Matthew Boling and Caleb Cavanaugh

Georgia track and field's Matthew Boling (left) takes the baton from Caleb Cavanaugh (right) during the 4-x-400-meter relay on Jan. 16, 2021 at the Clemson Invitational. (Courtesy/UGA Sports Comm)

With multiple SEC Runner of the Week honors already in the 2021 season, Matthew Boling has high expectations and goals for the future.

Boling’s career-best time in the 200-meter dash heading into the season was 20.66 seconds. It took only his season debut in the event to set a new personal best with a time of 20.53.  

With the 2020 outdoor track and field season cut short due to the COVID-19 pandemic, Boling said his competitiveness is at an all-time high, as he was eager to get back out on the track. 

“I put in work over quarantine, I really trained every day,” Boling said. “It feels good to be able to showcase all that hard work.”

Boling was selected as the SEC Men's Freshman Runner of the Year last season. With the track season making a return this spring, Boling has not taken it for granted. 

“What really separates him from his competition is his will to win and his addiction to the process,” said associate head coach Althea Thomas. “He really, really appreciates and embraces challenges to be the best.”

Thomas also said Boling’s mindset simply makes him a great athlete to train and work with, calling it “every coach’s dream.”

Chadwick Collier is the track and field head coach at Strake Jesuit College Preparatory in Houston, Texas, and emphasized this notion toward Boling as well. While at Strake Jesuit, Boling broke the national high school 100-meter dash record with a time of 9.98 seconds.

“He’s very, very driven and he’s very, very goal-oriented,” Collier said. “Once he sets his mind to doing something … he will give fanatical effort to succeed.”

In addition, Collier highlighted how much of a competitor Boling was for both his teammates and community.

“Every time he steps on the track, he makes a statement,” Collier said. “The brighter the lights and bigger the stage, the bigger the performance.”

Collier also noted how his physical training characteristics make him such a dominant track athlete.

“When you're coaching him and tell him that he needs to alter something with his technique, he just has the ability to do it, which is very, very special,” Collier said.

Collier emphasized Boling's off-track characteristics as well.

“He takes care of his body, he gets the rest that he needs. He does all the little things right,” Collier said. “You add all that stuff up with his talent and he’s just had a tremendous amount of success.”

While Boling's success at Strake Jesuit and Georgia amassed attention, his TikTok platform also played a role in his name notoriety. As of press time, his profile has more than 783,000 followers and 24.6 million likes.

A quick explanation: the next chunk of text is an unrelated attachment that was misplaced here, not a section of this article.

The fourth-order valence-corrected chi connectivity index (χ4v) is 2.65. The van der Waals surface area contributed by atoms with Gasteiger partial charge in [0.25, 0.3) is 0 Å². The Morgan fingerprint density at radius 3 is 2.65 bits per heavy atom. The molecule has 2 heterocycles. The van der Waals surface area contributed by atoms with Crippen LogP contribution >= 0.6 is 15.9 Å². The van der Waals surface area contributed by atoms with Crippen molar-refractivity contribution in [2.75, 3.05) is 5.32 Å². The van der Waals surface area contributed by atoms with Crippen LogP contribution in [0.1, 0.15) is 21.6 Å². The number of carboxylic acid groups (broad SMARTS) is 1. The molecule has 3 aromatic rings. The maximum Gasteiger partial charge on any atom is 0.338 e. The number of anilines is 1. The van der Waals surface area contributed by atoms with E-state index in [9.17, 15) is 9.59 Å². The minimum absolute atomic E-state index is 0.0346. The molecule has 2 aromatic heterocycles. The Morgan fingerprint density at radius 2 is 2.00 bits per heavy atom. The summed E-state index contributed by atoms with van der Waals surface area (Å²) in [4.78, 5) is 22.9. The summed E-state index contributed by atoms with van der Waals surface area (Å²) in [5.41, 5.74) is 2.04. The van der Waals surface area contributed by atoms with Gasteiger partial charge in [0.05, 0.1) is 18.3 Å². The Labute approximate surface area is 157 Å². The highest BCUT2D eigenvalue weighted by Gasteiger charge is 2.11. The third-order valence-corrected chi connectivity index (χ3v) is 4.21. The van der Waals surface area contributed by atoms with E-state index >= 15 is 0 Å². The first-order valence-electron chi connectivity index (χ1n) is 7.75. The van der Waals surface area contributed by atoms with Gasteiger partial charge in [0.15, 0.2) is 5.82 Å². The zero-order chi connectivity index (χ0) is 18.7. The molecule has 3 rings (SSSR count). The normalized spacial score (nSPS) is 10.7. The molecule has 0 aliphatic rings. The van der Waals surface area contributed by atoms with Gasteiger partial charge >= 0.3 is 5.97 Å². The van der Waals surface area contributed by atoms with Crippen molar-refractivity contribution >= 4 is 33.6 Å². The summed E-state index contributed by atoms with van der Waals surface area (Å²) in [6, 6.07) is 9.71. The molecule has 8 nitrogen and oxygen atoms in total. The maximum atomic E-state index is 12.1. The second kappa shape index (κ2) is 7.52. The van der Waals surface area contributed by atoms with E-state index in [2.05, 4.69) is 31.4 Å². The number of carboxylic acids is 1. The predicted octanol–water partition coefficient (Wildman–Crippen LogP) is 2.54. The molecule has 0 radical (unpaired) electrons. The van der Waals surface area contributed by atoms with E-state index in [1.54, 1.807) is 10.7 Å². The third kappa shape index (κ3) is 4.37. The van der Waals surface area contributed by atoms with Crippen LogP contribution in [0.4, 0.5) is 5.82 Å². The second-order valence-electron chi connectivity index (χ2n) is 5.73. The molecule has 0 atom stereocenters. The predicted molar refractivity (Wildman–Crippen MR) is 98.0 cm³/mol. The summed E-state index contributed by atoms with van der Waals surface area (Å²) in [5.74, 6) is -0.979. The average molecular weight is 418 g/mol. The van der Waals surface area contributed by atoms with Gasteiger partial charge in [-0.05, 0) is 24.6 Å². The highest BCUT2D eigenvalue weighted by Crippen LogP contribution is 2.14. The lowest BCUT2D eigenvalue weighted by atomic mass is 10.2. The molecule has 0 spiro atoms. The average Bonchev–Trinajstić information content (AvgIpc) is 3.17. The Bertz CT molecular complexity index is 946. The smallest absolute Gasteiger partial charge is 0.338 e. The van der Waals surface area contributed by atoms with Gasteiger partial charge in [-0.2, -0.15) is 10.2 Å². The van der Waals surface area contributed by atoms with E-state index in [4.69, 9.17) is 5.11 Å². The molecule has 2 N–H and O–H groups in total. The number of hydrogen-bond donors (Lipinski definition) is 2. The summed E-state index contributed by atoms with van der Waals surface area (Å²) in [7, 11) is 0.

Collier also noted how much physically stronger Boling looks since he left high school due to weight training while at Georgia, adding to the many factors that have contributed to his success.

Boling’s father, Mark Boling, said his success so far at Georgia isn’t surprising, due to how much passion he knows is fueling Matthew.

“He has a passion behind just about everything he does,” Boling said. “[I am] just pleased that he is continuing with the same work ethic that he had in high school that got him to where he is now.”

Mark Boling said Matthew’s ability to work and grow to a high level in a sport started when he was younger, even before he ran track. Matthew competed heavily in taekwondo when he was younger, working and elevating all the way to a black belt. 

Because of this, Mark Boling believes this made Matthew recognize that with a strong work ethic, he could achieve whatever he worked for. This in turn gave him the confidence when he first entered the sport of track and field, leading him to where he is today.  

On top of the many physical and mental attributes that Boling possesses, he also credits his teammates for his recent success, which is why he chose to run track at Georgia.

“Being around people who are as focused as myself just drives me even more and makes me wanna work even harder,” Boling said. “I really wanna be surrounded with these people because I know that’s what's gonna make me my best.”

With Georgia’s indoor season coming to a close, Boling has heavy expectations for himself and his teammates. Boling said doing well at nationals is his biggest goal at the moment. One of Boling’s foremost goals is to compete at the Olympics. 

Collier first noticed Boling at a track camp when he was in the eighth grade. While still early, Collier knew instantly that Boling had a bright future. Mark Boling forecasts the same, saying that Boling’s ultimate goal is to win the gold medal in the 100-meter, 200-meter and long jump. 

“He wants to be on the [U.S.] Olympic Team,” Mark Boling said. “Ultimately, his main goal would be to repeat something that Jesse Owens and Carl Lewis had done, which is to stand on the podium at the Olympics.”